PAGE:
Detailed world and diverse assassination methods help Absolution, but significant annoyances and inconsistencies abound.

User Rating: 7 | Hitman: Absolution PC

Agent 47 makes a return as the professional assassin with this trademark suit and tie in Hitman: Absolution. The story begins with 47 being assigned the task of killing his former boss at the Agency, Diana Burnwood, who has betrayed the Agency (ICA). By the time you reach her she asks you to do one last favor for her: find and protect a little girl named Victoria. In turn, you betray the Agency.

The main antagonist is Blake Dexter, a man with a cowboy hat and a southern drawl with no remorse for anyone who gets in his way. Absolution will make you feel more like the hunted rather than the hunter, a deviation from previous iterations of the Hitman series. You will have to come up with clean kills to maximize your score for every assassination mission. The locales are in the U.S. starting with the state of Illinois. Like in previous Hitman games the assassination targets are the lowest piece of trash you will ever see. However, I feel that making Hitman seem more like the hunted than the hunter is not moving the series in the best direction possible. A professional hitman should be hunting targets down without targets and their guards anticipating that he’s on his way.

The cover system in Absolution is a lot like the cover system in many recent action games. You can shoot while using cover, although this game does not encourage running and shooting. The game encourages you to use stealth and you can throw bricks and other projectiles to distract guards so that you can move without being detected. There are two nice additions to Absolution: the instinct system and the point shooting system. The instinct system is used to detect the moves of the nearby guards so that you can determine when to move without being detected. You can also use instinct so that nearby guards are not able to see through your disguise. Point shooting is effective when dealing with more than one enemy at the same time. Point shooting requires you to halt the action, tag each enemy (preferably the head), then execute the shooting. Thus, you can kill 4 enemies with 4 shots in an instant.

There are many disguises available in each mission. You can dress as a scientist, a mechanic, a member of a wrestler’s entourage, an interior guard, and a scarecrow among many other disguises. The game increases replay value by offering completion of challenges to increase your score. One of the most common challenges is to wear every possible disguise in a given mission. However, it will not be possible to wear every disguise because finding every disguise in a mission will require different strategy, none of which can be utilized in one playthrough. The various methods of assassinating a target also enhance replay value.

The locales in Absolution are very realistic and vivid. The buildings are greatly detailed as are the cornfields in one mission. In one mission there are marijuana plants that you can use for cover, but these plants look very real. Some of the plain vanilla environments such as the Chicago train station and a mine shaft are also striking in detail. The voice acting is outstanding, as it is done by Hollywood actors. There is a group of villains known as The Saints, a group of bad women dressed as sexy nuns looking to end 47’s life. All the locales allow 47 to observe his surroundings in order to hide and hide bodies of people he has neutralized or killed. You can neutralize a guard from behind, leading to a penalty for neutralizing a non-target. However, hiding the body in a nearby dumpster or closet will offset the penalty. In one of the missions you can use a sniper rifle to kill a muscle bound man who is fighting in the ring while the crowd believes he was knocked out by his opponent. This is one of the most satisfying kills in the game.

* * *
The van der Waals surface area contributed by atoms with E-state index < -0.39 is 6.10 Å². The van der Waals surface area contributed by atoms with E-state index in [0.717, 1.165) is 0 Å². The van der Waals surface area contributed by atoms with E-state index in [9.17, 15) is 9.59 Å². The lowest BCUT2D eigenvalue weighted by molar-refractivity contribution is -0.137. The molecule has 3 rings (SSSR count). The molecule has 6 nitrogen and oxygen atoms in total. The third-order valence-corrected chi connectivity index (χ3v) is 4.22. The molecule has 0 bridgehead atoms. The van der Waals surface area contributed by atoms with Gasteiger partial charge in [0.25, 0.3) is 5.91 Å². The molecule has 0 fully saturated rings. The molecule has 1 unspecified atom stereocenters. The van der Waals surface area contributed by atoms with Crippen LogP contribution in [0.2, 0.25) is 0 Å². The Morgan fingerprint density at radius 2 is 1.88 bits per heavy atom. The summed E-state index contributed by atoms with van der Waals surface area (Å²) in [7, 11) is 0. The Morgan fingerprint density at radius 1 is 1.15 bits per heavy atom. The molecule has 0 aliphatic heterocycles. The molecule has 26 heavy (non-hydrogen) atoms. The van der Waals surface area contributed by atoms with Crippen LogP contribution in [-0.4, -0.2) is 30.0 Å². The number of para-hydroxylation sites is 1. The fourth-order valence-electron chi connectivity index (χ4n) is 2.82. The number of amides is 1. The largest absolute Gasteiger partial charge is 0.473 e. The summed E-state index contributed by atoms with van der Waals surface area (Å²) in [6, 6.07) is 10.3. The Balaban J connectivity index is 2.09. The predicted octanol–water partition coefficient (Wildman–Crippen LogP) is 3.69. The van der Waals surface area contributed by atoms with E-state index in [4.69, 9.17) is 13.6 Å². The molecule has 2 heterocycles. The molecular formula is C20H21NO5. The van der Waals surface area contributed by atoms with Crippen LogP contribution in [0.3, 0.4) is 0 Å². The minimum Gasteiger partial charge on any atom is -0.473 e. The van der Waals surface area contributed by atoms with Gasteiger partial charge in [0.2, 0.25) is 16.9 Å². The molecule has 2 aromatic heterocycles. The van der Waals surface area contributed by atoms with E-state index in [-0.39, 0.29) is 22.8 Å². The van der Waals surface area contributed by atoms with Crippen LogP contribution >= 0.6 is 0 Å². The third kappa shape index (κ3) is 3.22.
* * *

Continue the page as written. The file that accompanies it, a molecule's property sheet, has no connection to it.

The A.I. of the enemies can be very good, but can also be inconsistent. Enemies react realistically to strange noises and will search for you. On other occasions you can shoot someone with a sniper rifle while the nearby guard doesn’t react. Sometimes you try to move through a door way while an unsuspecting guard doesn’t move out of the way. He merely stands there.

I was disappointed not to see a currency system like I had seen in previous Hitman games. The currency system was fun and allowed you to spend cash to upgrade weapons. There is a currency system in the Contracts mode of the game, if you choose to play that mode. The Contracts mode is one in which players create their own assassination contracts in exchange for cash. Therefore, the Contracts mode allows for plenty of creativity in terms of planning and executing assassinations.

The checkpoint save system can be an annoyance. You reach various checkpoints that are fairly placed, but there are checkpoints containing the Hitman logo that are mind boggling. You activate a checkpoint containing the Hitman logo, but it does not function if you leave the game. The bigger problem is that if you neutralize nearby enemies near the Hitman logo checkpoint and you return to it the previously neutralized enemies are back patrolling the area. These enemies are back patrolling the area even after you have taken their uniforms to wear as a disguise. To me, this is a bad design flaw that has no credibility.

Hitman: Absolution is a great for its beautifully detailed settings in each mission and the availability of many methods of executing kills. But the feeling of being hunted rather than the hunter makes the kills less satisfying than in previous Hitman games, the inconsistent A.I., and the checkpoint save system annoyances hurt Absolution. Overall, Absolution is a decent game, not a great one.